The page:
Abstract

The rapid spread of the bacterial yellowing disease Syndrome des Basses Richesses (SBR) has a major impact on sugar beet (Beta vulgaris) cultivation in Germany, resulting in significant yield losses. SBR-causing bacteria are transmitted by insects, mainly the Cixiid planthopper Pentastiridius leporinus. However, little is known about the biology of this emerging vector, including its life cycle, oviposition, developmental stages, diapauses, and feeding behavior. Continuous mass rearing is required for the comprehensive analysis of this insect. Here we describe the development of mass rearing techniques for P. leporinus, allowing us to investigate life cycle and ecological traits, such as host plant choice, in order to design agronomic measures that can interrupt the life cycle of nymphs in the soil. We also conducted field studies in recently-infected regions of Rhineland-Palatinate and south Hesse, Germany, to study insect mobility patterns and abundance at four locations during two consecutive years. The soil-depth monitoring of nymphs revealed the movement of the instars through different soil layers. Finally, we determined the prevalence of SBR-causing bacteria by designing TaqMan probes specific for two bona fide SBR pathogens: Candidatus Arsenophonus phytopathogenicus (Gammaproteobacteria) and Candidatus Phytoplasma solani (stolbur phytoplasma). Our data suggest that P. leporinus is spreading northward and eastward in Germany, additionally, the abundance of SBR-carrying planthoppers is increasing. Interestingly, P. leporinus does not appear to hibernate during winter, and is polyphagous as a nymph. Stolbur phytoplasma has a significant impact on SBR pathology in sugar beet.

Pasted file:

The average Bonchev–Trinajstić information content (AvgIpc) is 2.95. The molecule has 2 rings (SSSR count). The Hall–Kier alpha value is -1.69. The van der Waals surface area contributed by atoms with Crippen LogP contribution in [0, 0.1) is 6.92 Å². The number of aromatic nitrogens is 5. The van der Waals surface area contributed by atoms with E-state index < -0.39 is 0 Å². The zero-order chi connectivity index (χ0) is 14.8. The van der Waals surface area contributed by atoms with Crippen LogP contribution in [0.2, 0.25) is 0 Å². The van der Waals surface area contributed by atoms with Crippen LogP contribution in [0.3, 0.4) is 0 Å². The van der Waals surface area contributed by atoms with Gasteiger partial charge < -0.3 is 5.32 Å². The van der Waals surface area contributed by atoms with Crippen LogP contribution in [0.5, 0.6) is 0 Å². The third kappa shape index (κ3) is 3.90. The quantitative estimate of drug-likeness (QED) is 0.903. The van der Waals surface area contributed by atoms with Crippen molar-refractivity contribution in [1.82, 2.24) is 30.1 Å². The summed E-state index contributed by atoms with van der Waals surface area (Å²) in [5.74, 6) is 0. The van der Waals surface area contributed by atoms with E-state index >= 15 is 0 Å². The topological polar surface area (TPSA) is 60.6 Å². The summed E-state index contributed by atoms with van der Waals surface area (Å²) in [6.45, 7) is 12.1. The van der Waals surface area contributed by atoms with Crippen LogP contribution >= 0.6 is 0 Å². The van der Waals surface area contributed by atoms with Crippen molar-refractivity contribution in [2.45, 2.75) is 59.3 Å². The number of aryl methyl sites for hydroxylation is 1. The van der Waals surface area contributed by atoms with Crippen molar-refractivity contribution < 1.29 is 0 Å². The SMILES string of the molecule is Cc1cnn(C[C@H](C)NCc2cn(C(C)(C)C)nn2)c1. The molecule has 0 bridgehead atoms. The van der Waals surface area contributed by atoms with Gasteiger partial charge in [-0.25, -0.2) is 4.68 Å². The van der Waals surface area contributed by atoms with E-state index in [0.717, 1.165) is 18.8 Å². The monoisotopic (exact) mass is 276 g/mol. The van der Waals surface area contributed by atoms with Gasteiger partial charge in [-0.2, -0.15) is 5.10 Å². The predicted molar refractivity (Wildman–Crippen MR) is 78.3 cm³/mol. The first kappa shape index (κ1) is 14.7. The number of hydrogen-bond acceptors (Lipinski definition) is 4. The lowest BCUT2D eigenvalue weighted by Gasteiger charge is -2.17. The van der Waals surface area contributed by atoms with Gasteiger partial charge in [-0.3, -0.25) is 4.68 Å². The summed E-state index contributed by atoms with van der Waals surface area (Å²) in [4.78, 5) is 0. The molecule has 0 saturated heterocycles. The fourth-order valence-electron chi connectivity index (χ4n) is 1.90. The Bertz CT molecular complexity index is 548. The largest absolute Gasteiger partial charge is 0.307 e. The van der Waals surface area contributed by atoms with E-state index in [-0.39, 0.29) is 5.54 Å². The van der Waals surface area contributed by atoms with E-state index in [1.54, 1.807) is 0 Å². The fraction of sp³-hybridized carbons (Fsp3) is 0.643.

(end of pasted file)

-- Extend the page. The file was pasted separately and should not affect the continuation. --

1. Introduction

The planthopper Pentastiridius leporinus belongs to the family Cixiidae in the infraorder Fulgoromorpha. Cixiid species are small hemipterans that feed as adult stages on aboveground plant material, whereas their nymph stages feed below the ground on root sap. Many cixiid species are economically important because they transmit bacterial pathogens to plants. P. leporinus is a vector of the bacterial yellowing disease Syndrome des Basses Richesses (SBR) in sugar beet (Beta vulgaris), and large populations of this insect are found in sugar beet crops [1]. The symptoms of SBR include yellowing of older leaves, lancet-shaped leaf deformations, and necrosis of the vascular tissue, which significantly reduces the sugar content of root tissue and results in lower yields. SBR was first identified in France [2,3] but is now spreading rapidly in southern and eastern Germany, threatening the profitability of the sugar beet industry [4].